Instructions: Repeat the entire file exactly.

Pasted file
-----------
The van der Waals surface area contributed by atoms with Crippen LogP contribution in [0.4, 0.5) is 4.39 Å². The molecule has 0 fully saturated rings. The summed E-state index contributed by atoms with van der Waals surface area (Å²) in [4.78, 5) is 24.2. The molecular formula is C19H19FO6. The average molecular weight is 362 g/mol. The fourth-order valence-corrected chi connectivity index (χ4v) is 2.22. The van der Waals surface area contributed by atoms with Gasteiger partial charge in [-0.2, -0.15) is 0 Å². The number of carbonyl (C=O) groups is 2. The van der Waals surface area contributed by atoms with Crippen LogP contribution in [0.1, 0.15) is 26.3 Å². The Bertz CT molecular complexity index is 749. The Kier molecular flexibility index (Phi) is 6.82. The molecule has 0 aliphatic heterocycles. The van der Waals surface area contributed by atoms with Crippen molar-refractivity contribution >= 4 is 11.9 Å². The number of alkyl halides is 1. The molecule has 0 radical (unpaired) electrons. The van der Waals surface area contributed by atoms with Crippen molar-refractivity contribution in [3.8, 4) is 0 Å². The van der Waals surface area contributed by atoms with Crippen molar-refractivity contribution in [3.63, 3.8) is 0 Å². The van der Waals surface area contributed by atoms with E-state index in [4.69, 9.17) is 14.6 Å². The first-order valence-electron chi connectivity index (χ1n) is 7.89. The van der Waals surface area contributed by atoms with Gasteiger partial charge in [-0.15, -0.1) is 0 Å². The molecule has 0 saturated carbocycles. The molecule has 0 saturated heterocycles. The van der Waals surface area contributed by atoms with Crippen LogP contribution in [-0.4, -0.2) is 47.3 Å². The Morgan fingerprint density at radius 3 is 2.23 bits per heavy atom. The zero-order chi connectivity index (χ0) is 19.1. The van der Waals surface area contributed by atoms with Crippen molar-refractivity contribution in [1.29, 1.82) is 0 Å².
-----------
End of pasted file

The van der Waals surface area contributed by atoms with Crippen LogP contribution in [0.4, 0.5) is 4.39 Å². The molecule has 0 fully saturated rings. The summed E-state index contributed by atoms with van der Waals surface area (Å²) in [4.78, 5) is 24.2. The molecular formula is C19H19FO6. The average molecular weight is 362 g/mol. The fourth-order valence-corrected chi connectivity index (χ4v) is 2.22. The van der Waals surface area contributed by atoms with Gasteiger partial charge in [-0.2, -0.15) is 0 Å². The number of carbonyl (C=O) groups is 2. The van der Waals surface area contributed by atoms with Crippen LogP contribution in [0.1, 0.15) is 26.3 Å². The Bertz CT molecular complexity index is 749. The Kier molecular flexibility index (Phi) is 6.82. The molecule has 0 aliphatic heterocycles. The van der Waals surface area contributed by atoms with Crippen molar-refractivity contribution >= 4 is 11.9 Å². The number of alkyl halides is 1. The molecule has 0 radical (unpaired) electrons. The van der Waals surface area contributed by atoms with Crippen molar-refractivity contribution in [3.8, 4) is 0 Å². The van der Waals surface area contributed by atoms with Crippen molar-refractivity contribution in [3.63, 3.8) is 0 Å². The van der Waals surface area contributed by atoms with E-state index in [4.69, 9.17) is 14.6 Å². The first-order valence-electron chi connectivity index (χ1n) is 7.89. The van der Waals surface area contributed by atoms with Gasteiger partial charge in [-0.15, -0.1) is 0 Å². The molecule has 0 saturated carbocycles. The molecule has 0 saturated heterocycles. The van der Waals surface area contributed by atoms with Crippen LogP contribution in [-0.4, -0.2) is 47.3 Å². The Morgan fingerprint density at radius 3 is 2.23 bits per heavy atom. The zero-order chi connectivity index (χ0) is 19.1. The van der Waals surface area contributed by atoms with Crippen molar-refractivity contribution in [1.29, 1.82) is 0 Å².